I am looking for a woodworking school recomendation. Somewhere I can
advance my skills and possibly (but not necessary) bring home a piece
of furiture in the process. Classes that last no longer than 2 weeks.
Anyone have experince with any of the following?
1.Center for Furniture Craftsmanship on Maine
2.Lonnie Bird's in Tennesee
3.Rosewood studio in Almonte Ontario
Location is not a problem as I am willing to travel.
I was also thinking of American Sycamore Woodowrkers Retreat in Indaina
but I heard they went bankrupt
Those folks have really good reputations. What do you want to build?
And yet you mention primarily East coast and heartland locations...
William Ng Woodworking Schools in Anaheim, CA (?) ((LA basin for
certain)) has a strong lineup of teachers, with first rate credentials.
I wish I had the chops to make a course there worth my time and money.
Five or 6 really strong 'local' programs in the SF Bay Area, with small
classes and excellent craft/art focus. Many instructors are alumni
and/or adjunct faculty at College of the Redwoods, the school that
Krenov led for two decades.
UC San Diego has a leading edge furniture design program. Not my style,
but it may be yours. Prepare for your world to bend.
Several strong Colorado programs. A really good program in the Texas
hill country, focused on traditional forms, and native woods. Pacific
Northwest opportunities too numerous to mention, including traditional
wooden boats. Woodturning symposia sufficient to mulch Montana...
Indaina but I heard they went bankrupt
I don't think so.
But it's July 1. You may be late in planning this summer's schedule.
Many of these fill up months in advance.
I've taken courses at Alameda Woodworker Academy. You always come home
with a project. They have a web, site just do a search for Alameda
woodworker Academy. He's not a movie star(magazine star), but certainly
an excellent teacher. Most importantly, he stresses safety.
Mt Diablo Adult Education, Pleasant Hill, CA - fairly full range through
intermediate levels. Many of the instructors have had summer CR
experience. Good folks. affiliated with www.diablowoodworkers.com
Arnold Champagne, SF. Arnie did the program at CR, and drank the
KoolAid. Gorgeous veneer and joinery work. Chairs, tables and small
objects are his specialty. Small, short-duration, repeat classes (think
2 to 3 day sessions, every 4-6
Jay Van Arsdale & John Lavine (& others, I'm sure) teach in the area,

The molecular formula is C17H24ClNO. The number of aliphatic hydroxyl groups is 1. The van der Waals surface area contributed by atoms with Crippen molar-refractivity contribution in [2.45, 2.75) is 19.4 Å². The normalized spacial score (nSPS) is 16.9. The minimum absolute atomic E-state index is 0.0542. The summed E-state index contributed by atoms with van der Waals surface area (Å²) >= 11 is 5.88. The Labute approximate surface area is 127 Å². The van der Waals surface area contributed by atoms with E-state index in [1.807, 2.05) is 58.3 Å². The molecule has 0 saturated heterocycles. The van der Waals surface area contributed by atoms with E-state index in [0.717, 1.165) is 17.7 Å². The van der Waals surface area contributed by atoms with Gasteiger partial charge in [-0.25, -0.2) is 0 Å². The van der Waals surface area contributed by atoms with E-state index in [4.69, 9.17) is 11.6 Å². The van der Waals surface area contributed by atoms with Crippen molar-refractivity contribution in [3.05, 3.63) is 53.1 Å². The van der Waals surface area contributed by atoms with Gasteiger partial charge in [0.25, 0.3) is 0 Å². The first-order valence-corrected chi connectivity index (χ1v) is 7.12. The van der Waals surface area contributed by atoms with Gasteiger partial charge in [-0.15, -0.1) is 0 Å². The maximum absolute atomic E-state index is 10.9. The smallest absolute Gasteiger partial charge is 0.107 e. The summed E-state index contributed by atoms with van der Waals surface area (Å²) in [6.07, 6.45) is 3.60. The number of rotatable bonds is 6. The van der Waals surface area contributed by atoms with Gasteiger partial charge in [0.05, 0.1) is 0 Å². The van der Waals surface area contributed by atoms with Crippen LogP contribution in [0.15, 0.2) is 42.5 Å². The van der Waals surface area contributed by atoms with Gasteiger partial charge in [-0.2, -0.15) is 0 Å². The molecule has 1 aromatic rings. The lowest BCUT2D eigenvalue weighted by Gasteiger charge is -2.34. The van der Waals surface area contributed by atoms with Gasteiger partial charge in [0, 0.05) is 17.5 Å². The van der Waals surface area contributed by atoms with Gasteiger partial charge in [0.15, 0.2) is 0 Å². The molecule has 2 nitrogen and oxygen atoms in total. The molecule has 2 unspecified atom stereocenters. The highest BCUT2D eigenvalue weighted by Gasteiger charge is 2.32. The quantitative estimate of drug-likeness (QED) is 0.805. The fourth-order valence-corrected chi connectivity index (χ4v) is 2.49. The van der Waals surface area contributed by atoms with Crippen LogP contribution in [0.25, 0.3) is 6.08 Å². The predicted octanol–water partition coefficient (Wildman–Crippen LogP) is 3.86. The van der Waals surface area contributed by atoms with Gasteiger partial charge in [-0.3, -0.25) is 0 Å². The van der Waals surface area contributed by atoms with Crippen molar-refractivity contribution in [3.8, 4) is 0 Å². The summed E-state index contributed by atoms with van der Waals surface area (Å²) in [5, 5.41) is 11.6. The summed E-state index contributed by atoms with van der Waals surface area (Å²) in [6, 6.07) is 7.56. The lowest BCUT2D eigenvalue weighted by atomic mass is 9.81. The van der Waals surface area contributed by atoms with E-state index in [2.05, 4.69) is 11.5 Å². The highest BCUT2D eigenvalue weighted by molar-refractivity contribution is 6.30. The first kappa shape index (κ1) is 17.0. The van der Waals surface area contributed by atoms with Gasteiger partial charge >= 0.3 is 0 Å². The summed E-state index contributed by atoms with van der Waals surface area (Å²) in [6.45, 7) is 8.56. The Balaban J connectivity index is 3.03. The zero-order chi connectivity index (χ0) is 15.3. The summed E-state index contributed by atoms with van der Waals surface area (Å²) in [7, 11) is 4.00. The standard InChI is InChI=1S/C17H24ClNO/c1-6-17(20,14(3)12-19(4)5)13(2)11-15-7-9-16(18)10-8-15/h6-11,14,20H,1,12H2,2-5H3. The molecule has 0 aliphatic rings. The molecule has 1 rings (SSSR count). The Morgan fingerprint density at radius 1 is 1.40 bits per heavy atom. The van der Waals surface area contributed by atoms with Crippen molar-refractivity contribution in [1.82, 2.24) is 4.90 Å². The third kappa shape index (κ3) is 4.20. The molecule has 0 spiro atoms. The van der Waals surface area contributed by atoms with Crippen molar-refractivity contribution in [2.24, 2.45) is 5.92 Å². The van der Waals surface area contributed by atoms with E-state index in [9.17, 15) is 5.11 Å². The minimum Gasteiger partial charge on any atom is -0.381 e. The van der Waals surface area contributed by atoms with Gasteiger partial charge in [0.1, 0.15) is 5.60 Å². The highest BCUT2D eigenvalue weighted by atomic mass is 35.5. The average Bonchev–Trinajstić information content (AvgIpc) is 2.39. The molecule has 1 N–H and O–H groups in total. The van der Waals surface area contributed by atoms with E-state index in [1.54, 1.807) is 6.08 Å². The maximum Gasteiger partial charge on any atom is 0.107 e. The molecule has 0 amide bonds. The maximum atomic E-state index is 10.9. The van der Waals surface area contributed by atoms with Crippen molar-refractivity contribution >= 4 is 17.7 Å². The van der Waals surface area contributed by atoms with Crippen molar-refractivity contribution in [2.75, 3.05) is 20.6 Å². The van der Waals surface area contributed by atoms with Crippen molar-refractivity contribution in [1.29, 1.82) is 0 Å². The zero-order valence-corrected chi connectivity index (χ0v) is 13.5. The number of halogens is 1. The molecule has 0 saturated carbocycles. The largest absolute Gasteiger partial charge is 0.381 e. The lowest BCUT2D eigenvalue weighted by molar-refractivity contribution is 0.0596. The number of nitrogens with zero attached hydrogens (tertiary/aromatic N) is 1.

based in and about the Laney College program in Oakland. Jay has a
specialty in Japanese style and design sensitivity. A pro woodworker of
my acquaintance trained with him, and cannot speak more highly of him.
John Lavine edits Woodwork Magazine.
What MJ Wallace said about Jerry in Alameda agrees with every one I've
talked to who has taken classes from him. It's a worthwhile investment.
John Grew Sheridan teaches in the area. I think he's at the Academy of
Art near the SF waterfront, at least part time. Arques Wooden Boat
school in Marin County. As several others have mentioned, David Marks
in Sonoma County, as well as Brian Condrian, Michael Cullen, Greg Zall,
Seth Janofsky and others of the marquetry wizards. Sonoma County
Woodworkers is a good starting point for contacting them.
Bay Area Woodworkers http://www.geocities.com/bawanewsletter /
Baulines Crafts Guild http://www.baulinescraftguild.org /
There is reliable information about Sacramento activity, too, but I
haven't met any of those folks yet. And more is going on in the South
Bay, but again, that's not in my regular circles.
I KNOW I've left out a number of really good teachers and craftspeople.
We didn't even start on turners, finishing experts or restoration/period
types. There are a more options than can be taken advantage of here.
Something should work for you.
Could you elaborate a little on the local SF Bay Area facilities?
Laney College perhaps? I'm interested in taking classes too and live
Thanks for your help.
Just wander over there and listen for the power tools! They have a wood
technology program, with a (commercial) cabinet making focus. centered on
getting folks jobs in the industry. Or so I'm told.
I haven't been, but some folks I know thought the program worthwhile.
My focus is somewhat more esoteric, as a hobbyist in sawdust therapy. Mt
wife claims I have always been somewhat of an elistist yb. ;-) And yet,
she stays married to me these 32+ years. Must be some sort of codependency
thing going on here. ;-)
"1.Center for Furniture Craftsmanship on Maine "
I would like to hear more about this school. Quite a nice vacation spot
"I was also thinking of American Sycamore Woodowrkers Retreat in
bu"t I heard they went bankrupt "
A friend of mine took a class there recently and said they have
Not sure what you meant by saying "a mean thing"...I'm thinking you are
responding to someone else, or you misunderstood what I meant? There
is nothing wrong with Jerry's appearance; the reference was not to his
physical looks. Perhaps I should have said he may not have famous,
celebrity status (like David Marks or Norm), however he is an excellent
instructor. Maybe he SHOULD start his own show! Hope this clears up
what appears to be a misunderstanding. No offense intended.
It was in reference to woodguy's comments about them being bankrupt and
having problems. Erroneous, BTW. Unless you're woodguy, it wasn't
directed toward you, a misunderstanding, I think.
Dave in Fairfax
reply-to doesn't work
daveldr at att dot net
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